I was reading Seydlitz's post below, thinking about what Standard and Poor's said about legislative dysfunction and realized that this Summer, the United States had ceased to be a permanent sovereign entity, and had become just another flash in the pan. All at the hands of the extreme wing of the Republican Party, prodded on by the Tea Party.
For the purpose of domestic political ends, the Right stated, very clearly, that there is no continuity in the Government of the United States. Not only did they threaten to disavow the legally made obligations of previous Sessions of Congress to the American People, but they threatened to welsh out on debts to the entire world. Not because the government is unable to meet it's current debts, but because they wanted to force the government to default on our debts in punishment for not accepting their programs of social engineering. In short, the world has been told that there is a major element in our elected government that sees the "full faith and credit" United States as only from one session of Congress to the next. There is no longer "history", just immediate gratification.
For more than 222 years, Since Rhode Island ratified the Constitution, the Government of the United States has enjoyed continuity in meeting its financial obligations. Indeed, following the Civil War, the 14th Amendment included a provision stating that any and all legally established debts of the US Government ARE NOT TO BE QUESTIONED. Those who wrote the amendment were ensuring that the debt assumed in the conduct of the Civil War would not be disavowed by a subsequent Congress, either through a change on "political winds" or procedural shenanigans (i.e. filibuster and other house rules). In short, the US was and would be an honorable borrower. Back then, of course, they were basically thinking about a political attempt to avoid honoring specific debts. I am willing to bet there was no notion that a general, voluntary default to achieve political aims would ever be considered.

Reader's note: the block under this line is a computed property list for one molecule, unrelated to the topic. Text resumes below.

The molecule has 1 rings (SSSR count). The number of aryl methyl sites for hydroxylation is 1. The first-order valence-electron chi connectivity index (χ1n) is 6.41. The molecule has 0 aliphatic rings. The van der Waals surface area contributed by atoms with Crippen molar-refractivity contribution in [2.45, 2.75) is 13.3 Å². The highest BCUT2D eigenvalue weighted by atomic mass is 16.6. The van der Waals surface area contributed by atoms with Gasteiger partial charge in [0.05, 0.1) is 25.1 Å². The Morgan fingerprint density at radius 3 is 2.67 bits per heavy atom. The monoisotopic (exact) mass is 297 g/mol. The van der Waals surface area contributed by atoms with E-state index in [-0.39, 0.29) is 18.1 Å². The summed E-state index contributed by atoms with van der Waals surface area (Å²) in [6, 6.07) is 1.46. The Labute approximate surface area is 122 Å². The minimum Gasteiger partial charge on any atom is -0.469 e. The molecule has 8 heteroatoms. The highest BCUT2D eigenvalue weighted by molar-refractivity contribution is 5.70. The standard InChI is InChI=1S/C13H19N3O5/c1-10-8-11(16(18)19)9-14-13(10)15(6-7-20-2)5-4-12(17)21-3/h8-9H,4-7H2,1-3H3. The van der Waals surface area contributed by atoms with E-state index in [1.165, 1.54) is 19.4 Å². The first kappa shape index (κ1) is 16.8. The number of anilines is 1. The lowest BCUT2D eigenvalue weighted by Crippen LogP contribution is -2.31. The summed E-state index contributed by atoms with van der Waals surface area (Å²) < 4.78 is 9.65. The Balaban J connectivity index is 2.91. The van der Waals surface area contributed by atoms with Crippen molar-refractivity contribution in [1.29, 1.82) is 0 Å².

So, S&P, along with the rest of the world that has invested in US debt instruments, now realize that the US has the potential, and in some quarters the desire, to be a deadbeat. Not because the money isn't there, but because the Far Right has no sense of ethics, honor, obligation or duty in regard to the legal debt of previous Congresses. Persons like John Boehner can disavow the debt he supported in the Bush Tax Cuts and Iraq War at will in order to gain political clout, and expect the world at large to carry the burden.
In short, S&P is telling us the obvious. The United States of America is no longer a continuing entity. It is simply the expression of the current power brokers, with no regard for the lawful decisions of the previous power brokers, nor the next. As with so many nations ruled by petty dictators, we now exist in two year intervals. No investment in the US is legitimate for greater than two years, regardless of the nation's ability to technically honor those debts. Rather, your investment will be subject to the whims and fancy of successive governments.
How S&P had the patience to only lower us one notch is beyond me. It's not a matter of whether our debt is sustainable. It's a matter of a proud proclamation that existing debt simply and voluntarily may not be honored at all, regardless of the ability to do so.
We have become an economic rogue nation. S&P was just being polite in how they described it.